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Old 09-16-2014, 07:41 AM   #201
Admiral
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Default Re: Tell me this noise isn't what I'm afraid it is.

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Overfuelling means the mixture is too rich.

Mart.
Just curious, how does an overly rich mixture lead to bearing failure? I would think you'd want things a little fatter than too lean. Does a rich mixture lead to oil dilution and therefore hampered lubrication?
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Old 09-16-2014, 07:43 AM   #202
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Default Re: Tell me this noise isn't what I'm afraid it is.

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Just curious, how does an overly rich mixture lead to bearing failure? I would think you'd want things a little fatter than too lean. Does a rich mixture lead to oil dilution and therefore hampered lubrication?
Exactly... gasoline is not a lubricant.Gasoline in the oil is a huge "no-no".
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Old 09-16-2014, 08:24 AM   #203
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Default Re: Tell me this noise isn't what I'm afraid it is.

From previous threads, I understand Henry has been running jets in the mid-to-high 40's, hardly "fat". If anything I'd worry about being lean. A fuel pump leaking into the crankcase is a more likely cause of thinned oil, but I haven't heard of any other evidence of that.
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Old 09-16-2014, 08:51 AM   #204
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Default Re: Tell me this noise isn't what I'm afraid it is.

Read post #1 he was driving it with the choke on.That will give you fuel wash.

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Old 09-16-2014, 09:17 AM   #205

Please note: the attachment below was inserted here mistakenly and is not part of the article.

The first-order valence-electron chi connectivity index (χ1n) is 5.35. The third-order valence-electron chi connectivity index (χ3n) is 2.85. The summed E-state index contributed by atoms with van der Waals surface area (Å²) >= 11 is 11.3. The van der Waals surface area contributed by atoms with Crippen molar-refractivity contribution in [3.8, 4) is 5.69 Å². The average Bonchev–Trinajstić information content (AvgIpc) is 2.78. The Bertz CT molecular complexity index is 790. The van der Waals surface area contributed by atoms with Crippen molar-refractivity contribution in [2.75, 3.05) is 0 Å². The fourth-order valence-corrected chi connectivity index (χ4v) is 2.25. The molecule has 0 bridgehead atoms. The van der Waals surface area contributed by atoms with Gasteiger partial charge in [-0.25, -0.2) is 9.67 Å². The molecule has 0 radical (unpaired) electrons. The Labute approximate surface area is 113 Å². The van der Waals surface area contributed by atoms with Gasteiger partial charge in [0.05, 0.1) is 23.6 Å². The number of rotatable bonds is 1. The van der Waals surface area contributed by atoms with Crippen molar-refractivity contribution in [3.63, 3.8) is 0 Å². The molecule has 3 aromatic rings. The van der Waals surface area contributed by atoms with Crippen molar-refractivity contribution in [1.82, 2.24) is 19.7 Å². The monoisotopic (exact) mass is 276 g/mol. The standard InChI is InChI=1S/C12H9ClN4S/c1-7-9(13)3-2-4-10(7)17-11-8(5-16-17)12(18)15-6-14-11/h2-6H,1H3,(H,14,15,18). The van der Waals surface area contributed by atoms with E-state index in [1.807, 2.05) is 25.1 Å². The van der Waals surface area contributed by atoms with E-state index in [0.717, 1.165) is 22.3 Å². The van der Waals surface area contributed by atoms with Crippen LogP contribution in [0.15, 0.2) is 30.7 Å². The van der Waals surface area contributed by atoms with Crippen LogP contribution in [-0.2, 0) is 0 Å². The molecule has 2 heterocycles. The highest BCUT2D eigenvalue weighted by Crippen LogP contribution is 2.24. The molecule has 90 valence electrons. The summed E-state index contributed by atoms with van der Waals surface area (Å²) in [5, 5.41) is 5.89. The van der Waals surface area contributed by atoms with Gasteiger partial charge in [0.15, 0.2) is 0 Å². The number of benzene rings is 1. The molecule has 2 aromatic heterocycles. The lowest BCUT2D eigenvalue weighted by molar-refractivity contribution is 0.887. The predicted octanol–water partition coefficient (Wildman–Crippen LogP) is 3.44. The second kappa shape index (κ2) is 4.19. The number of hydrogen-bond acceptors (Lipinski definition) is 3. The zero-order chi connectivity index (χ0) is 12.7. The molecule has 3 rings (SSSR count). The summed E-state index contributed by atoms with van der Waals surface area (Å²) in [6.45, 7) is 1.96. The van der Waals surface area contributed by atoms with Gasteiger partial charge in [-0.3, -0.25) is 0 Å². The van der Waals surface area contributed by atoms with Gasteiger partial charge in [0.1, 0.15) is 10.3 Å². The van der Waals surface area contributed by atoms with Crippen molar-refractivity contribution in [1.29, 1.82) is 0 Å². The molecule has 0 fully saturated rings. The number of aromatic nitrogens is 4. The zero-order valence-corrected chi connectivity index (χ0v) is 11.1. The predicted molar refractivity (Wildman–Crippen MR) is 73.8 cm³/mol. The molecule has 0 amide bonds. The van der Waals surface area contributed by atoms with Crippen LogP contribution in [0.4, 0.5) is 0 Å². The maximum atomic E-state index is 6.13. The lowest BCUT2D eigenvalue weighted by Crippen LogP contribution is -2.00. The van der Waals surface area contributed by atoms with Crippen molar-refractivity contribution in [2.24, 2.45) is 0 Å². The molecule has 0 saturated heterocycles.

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Default Re: Tell me this noise isn't what I'm afraid it is.

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I had my coupe shipped 1200 miles in an enclosed trailer for $800. Where did you get the $2-3,000 shipping cost? There's gotta be cheaper ways. Anyway, best of luck!
I agree. That seems like a lot to ship an engine. Good luck with this project/repair.

Last edited by Tim Ayers; 09-16-2014 at 10:24 AM.
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Old 09-16-2014, 09:43 AM   #206
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Default Re: Tell me this noise isn't what I'm afraid it is.

He was running with the choke on while trying to diagnose the problem, which had already happened. The lean jets are used because of high altitude.

50,000 miles is a lot for a flatty, especially an old one. maybe it has just plain wore out, or some sort of accellerated wear was triggered by the recent teardown (20,000 miles ago) caused by the piston breaking up.

Hopefully careful and clean assembly with meticulous checking of parts refitted will enable it to be assembled up again and good for another 50,000.

I don't think a driver in the 50's would have expected to get 50,000 miles out of his 48 without getting an exchange motor fitted.

Lots of off road (unpaved) usage could have also brought on the accellerated failure, from dirt and dust ingress.

No-one knows what really happened, we're all guessing. but it is what it is. it's a motor that had new pistons fitted 20,000 miles ago and now is having the bottom end replaced.

if it were mine, once pressed back into service, I would (at my leisure) obtain a second motor, and have it gone through, and ready to fit. it may not be called on in an emergency, but i would be considering fitting it when the current motor has (lets say) another 30,000 on it. The pistons will have 50,000 on them.

These are old engines, they were never designed to last 250,000 miles without attention.

I acknowledge that some barners have got much higher mileages out of their motors. but in those cases the users and care taken to achieve those mileages are not typical.

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Old 09-16-2014, 10:16 AM   #207
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Default Re: Tell me this noise isn't what I'm afraid it is.

The concerns with the full floating rod bearings are:
The over-sized bearings are hard to find.
Machine shops do not always understand that the rods must be bored to resize them for correct clearance. You cannot just grind the cap to reduce clearance.
I would also balance the engine after resizing the rods.